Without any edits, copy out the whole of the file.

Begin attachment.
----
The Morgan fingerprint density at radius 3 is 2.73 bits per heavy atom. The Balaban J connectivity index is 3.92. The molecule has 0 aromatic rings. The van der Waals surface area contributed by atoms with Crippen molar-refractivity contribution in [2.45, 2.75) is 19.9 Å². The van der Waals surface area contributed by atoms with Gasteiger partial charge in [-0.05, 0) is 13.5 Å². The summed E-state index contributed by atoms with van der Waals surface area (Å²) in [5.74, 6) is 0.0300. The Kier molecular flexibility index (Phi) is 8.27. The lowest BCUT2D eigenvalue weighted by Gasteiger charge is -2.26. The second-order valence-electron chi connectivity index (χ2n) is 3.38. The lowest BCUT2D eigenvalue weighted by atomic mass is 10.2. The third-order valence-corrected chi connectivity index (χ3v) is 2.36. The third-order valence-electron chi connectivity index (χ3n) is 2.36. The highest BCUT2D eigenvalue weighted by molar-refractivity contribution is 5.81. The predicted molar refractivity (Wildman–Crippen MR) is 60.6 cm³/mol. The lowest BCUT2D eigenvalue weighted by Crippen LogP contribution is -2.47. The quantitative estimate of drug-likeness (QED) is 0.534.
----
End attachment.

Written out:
The Morgan fingerprint density at radius 3 is 2.73 bits per heavy atom. The Balaban J connectivity index is 3.92. The molecule has 0 aromatic rings. The van der Waals surface area contributed by atoms with Crippen molar-refractivity contribution in [2.45, 2.75) is 19.9 Å². The van der Waals surface area contributed by atoms with Gasteiger partial charge in [-0.05, 0) is 13.5 Å². The summed E-state index contributed by atoms with van der Waals surface area (Å²) in [5.74, 6) is 0.0300. The Kier molecular flexibility index (Phi) is 8.27. The lowest BCUT2D eigenvalue weighted by Gasteiger charge is -2.26. The second-order valence-electron chi connectivity index (χ2n) is 3.38. The lowest BCUT2D eigenvalue weighted by atomic mass is 10.2. The third-order valence-corrected chi connectivity index (χ3v) is 2.36. The third-order valence-electron chi connectivity index (χ3n) is 2.36. The highest BCUT2D eigenvalue weighted by molar-refractivity contribution is 5.81. The predicted molar refractivity (Wildman–Crippen MR) is 60.6 cm³/mol. The lowest BCUT2D eigenvalue weighted by Crippen LogP contribution is -2.47. The quantitative estimate of drug-likeness (QED) is 0.534.